Bank of America: Federal Reserve Loser

NEW YORK ( TheStreet) -- Bank of America ( BAC) was the loser among the largest U.S. banks Wednesday, with shares sliding by more than 3% to close at $11.80.

The broad indices were already down but turned sharply lower in afternoon trading after the Federal Reserve released the minutes of the Federal Open Market Committee's meetings Jan. 29 and 30.

The Fed has said over the past two months that most members of the Federal Open Market Committee believe it is appropriate for the central bank to continue with its "highly accommodative" policy of keeping the federal funds rate in a range of zero to 0.25% until the unemployment rate falls below 6.5%, assuming inflation is kept in check. The Fed has also been making monthly purchases of $85 billion in long-term U.S. Treasuries and mortgage-backed securities to keep long-term rates down.

However, the Open Market Committee meeting minutes indicated that some members were having a change of heart. According to the minutes, "a few participants expressed concerns that the current highly accommodative stance of monetary policy posed upside risks to inflation in the medium or longer term."

When discussing the central bank's continued ballooning balance sheet, "several participants noted that a very large portfolio of long-duration assets would, under certain circumstances, expose the Federal Reserve to significant capital losses when these holdings were unwound." Some committee members suggested that the Fed might vary the pace of its securities purchases, while "a number of participants" said the Fed might "taper or end its purchases before it judged that a substantial improvement in the outlook for the labor market had occurred."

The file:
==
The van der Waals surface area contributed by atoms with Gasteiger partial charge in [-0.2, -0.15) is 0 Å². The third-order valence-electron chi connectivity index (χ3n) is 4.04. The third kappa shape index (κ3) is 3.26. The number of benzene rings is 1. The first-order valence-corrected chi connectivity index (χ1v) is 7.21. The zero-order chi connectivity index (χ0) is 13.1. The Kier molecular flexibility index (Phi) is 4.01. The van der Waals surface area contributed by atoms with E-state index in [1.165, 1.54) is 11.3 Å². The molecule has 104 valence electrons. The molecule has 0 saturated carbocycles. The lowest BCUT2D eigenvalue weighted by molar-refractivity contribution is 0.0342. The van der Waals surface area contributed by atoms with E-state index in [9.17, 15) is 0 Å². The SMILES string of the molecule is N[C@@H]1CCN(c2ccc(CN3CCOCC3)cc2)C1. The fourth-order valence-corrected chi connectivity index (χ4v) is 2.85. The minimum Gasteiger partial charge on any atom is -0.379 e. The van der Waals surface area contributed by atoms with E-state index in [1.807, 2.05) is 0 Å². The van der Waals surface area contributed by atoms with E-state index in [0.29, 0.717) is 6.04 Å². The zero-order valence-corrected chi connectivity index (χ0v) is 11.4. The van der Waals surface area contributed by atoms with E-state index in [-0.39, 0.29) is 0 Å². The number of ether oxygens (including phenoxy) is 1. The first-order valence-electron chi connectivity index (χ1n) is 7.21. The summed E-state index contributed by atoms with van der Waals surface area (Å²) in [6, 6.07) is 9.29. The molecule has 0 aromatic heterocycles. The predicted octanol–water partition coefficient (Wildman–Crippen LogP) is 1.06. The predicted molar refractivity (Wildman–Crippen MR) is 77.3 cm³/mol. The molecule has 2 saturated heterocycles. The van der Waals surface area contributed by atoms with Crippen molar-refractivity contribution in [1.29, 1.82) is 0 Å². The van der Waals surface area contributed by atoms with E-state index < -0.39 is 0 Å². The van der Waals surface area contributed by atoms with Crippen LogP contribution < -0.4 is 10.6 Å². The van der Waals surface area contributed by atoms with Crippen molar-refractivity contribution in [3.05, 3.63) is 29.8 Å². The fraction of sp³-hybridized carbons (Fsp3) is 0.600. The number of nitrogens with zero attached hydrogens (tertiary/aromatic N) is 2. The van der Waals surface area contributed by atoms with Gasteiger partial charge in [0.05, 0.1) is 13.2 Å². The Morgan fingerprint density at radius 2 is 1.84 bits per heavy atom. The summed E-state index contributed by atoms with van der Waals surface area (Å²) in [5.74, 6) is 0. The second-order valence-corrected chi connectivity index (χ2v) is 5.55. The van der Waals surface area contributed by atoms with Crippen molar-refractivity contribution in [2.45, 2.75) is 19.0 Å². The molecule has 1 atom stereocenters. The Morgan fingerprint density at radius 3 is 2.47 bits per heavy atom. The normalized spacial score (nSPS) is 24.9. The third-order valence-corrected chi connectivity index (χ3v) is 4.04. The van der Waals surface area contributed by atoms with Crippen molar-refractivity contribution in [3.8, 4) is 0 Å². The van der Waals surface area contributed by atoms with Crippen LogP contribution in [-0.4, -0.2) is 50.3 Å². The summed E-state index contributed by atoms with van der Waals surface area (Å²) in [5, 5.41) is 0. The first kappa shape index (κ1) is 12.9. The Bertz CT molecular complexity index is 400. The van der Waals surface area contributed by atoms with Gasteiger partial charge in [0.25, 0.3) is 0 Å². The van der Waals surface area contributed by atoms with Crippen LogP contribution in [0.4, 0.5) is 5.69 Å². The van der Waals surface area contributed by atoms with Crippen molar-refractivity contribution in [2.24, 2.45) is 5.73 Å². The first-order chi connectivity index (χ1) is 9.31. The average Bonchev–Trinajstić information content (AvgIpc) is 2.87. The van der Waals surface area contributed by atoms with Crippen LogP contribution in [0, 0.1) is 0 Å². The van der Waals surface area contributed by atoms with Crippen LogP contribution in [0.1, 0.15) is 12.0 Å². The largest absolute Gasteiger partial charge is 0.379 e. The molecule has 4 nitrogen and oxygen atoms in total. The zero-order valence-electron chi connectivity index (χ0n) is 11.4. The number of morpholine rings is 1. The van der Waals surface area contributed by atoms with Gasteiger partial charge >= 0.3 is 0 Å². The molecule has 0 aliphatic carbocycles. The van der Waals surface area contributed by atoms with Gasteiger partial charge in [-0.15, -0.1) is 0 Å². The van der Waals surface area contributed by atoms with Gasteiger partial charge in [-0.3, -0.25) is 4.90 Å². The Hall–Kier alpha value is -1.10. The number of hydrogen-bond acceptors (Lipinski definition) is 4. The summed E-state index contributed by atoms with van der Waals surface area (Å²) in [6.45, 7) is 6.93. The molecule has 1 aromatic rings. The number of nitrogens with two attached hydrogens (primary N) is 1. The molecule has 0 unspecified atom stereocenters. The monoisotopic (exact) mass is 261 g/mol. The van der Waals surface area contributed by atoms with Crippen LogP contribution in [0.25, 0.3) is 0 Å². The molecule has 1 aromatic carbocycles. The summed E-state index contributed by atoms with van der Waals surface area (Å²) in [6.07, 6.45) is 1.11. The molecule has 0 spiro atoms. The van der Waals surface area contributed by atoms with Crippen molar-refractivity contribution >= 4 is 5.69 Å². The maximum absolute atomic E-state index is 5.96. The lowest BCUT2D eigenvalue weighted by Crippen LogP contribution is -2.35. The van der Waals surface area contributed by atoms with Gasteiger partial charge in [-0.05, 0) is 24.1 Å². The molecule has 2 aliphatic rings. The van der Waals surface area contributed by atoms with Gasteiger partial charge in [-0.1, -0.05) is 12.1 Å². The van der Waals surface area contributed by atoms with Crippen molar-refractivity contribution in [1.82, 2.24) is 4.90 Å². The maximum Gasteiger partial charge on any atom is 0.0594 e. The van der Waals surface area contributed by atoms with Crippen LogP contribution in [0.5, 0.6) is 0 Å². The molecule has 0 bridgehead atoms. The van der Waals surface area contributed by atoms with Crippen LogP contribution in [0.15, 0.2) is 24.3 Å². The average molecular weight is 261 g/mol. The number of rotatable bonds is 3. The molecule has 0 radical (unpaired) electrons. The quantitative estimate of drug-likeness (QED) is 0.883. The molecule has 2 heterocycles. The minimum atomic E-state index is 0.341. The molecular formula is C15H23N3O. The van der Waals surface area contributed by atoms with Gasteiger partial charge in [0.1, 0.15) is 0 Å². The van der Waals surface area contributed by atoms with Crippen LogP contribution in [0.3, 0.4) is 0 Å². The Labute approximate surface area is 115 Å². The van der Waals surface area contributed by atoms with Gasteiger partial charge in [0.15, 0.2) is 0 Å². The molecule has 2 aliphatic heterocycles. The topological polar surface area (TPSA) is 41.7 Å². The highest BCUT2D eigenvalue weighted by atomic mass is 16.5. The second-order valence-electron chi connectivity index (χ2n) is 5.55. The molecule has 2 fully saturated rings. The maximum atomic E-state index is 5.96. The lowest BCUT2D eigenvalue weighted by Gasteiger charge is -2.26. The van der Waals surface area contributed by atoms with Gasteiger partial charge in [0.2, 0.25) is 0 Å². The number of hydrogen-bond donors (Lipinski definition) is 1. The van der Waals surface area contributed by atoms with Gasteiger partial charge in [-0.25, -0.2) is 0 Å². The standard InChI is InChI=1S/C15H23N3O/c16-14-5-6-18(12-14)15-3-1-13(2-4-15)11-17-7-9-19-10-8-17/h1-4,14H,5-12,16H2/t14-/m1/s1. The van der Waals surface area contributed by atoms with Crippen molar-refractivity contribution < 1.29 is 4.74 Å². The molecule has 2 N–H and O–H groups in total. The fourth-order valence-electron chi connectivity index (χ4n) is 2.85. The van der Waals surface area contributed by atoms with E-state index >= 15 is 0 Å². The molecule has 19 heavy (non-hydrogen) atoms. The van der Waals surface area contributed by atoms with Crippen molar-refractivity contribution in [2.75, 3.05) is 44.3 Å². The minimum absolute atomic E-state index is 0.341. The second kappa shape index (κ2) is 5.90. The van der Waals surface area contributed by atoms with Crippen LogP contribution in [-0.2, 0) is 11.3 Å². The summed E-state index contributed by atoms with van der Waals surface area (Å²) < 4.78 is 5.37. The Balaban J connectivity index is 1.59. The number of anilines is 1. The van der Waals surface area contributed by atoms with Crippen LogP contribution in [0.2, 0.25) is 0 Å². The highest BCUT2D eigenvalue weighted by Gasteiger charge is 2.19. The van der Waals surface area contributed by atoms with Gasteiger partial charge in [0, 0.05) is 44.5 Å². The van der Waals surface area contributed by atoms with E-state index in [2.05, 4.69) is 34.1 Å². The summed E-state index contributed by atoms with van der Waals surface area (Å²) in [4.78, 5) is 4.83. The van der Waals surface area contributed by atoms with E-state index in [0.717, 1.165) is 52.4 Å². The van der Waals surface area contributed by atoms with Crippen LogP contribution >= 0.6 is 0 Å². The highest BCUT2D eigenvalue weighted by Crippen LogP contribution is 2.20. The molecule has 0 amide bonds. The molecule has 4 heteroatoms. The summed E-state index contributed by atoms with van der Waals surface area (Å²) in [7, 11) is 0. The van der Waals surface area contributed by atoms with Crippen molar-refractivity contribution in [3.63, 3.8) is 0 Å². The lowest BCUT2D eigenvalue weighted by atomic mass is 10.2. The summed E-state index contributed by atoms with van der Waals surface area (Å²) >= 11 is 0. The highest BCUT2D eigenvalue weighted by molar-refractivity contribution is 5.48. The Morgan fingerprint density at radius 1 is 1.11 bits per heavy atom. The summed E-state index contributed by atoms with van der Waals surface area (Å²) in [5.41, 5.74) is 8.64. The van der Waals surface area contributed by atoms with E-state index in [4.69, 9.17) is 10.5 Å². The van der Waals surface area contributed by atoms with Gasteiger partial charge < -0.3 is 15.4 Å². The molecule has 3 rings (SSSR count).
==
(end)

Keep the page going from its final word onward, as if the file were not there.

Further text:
Also Wednesday, the Census Bureau said U.S. housing starts during January declined to a seasonally adjusted annual rate of 890,000, from a revised 973,000 during December. The pace of housing starts was 24% higher than in January 2012.

The decline in housing starts in January was limited to multifamily homes, with an annual pace of 260,000 multifamily units, declining sharply from 352,000 in December. Single-family housing starts actually rose slightly to an annual pace of 613,000 in January, from 608,000 in December.

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